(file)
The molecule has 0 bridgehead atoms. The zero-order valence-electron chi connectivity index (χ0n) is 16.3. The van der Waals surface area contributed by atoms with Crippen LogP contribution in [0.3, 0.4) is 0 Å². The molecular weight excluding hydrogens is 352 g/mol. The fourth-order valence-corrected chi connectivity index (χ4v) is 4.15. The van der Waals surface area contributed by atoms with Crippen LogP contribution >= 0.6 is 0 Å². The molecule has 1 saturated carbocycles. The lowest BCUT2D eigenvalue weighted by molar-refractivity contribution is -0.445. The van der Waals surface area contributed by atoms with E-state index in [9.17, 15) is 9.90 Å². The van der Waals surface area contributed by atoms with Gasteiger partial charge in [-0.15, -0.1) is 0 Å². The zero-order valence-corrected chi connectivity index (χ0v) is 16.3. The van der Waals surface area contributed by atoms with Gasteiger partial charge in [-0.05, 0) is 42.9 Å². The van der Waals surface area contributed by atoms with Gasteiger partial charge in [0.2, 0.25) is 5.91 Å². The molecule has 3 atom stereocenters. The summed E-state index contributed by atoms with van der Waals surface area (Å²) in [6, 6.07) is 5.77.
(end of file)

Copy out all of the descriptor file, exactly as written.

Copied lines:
The molecule has 0 bridgehead atoms. The zero-order valence-electron chi connectivity index (χ0n) is 16.3. The van der Waals surface area contributed by atoms with Crippen LogP contribution in [0.3, 0.4) is 0 Å². The molecular weight excluding hydrogens is 352 g/mol. The fourth-order valence-corrected chi connectivity index (χ4v) is 4.15. The van der Waals surface area contributed by atoms with Crippen LogP contribution >= 0.6 is 0 Å². The molecule has 1 saturated carbocycles. The lowest BCUT2D eigenvalue weighted by molar-refractivity contribution is -0.445. The van der Waals surface area contributed by atoms with E-state index in [9.17, 15) is 9.90 Å². The van der Waals surface area contributed by atoms with Gasteiger partial charge in [-0.15, -0.1) is 0 Å². The zero-order valence-corrected chi connectivity index (χ0v) is 16.3. The van der Waals surface area contributed by atoms with Gasteiger partial charge in [-0.05, 0) is 42.9 Å². The van der Waals surface area contributed by atoms with Gasteiger partial charge in [0.2, 0.25) is 5.91 Å². The molecule has 3 atom stereocenters. The summed E-state index contributed by atoms with van der Waals surface area (Å²) in [6, 6.07) is 5.77.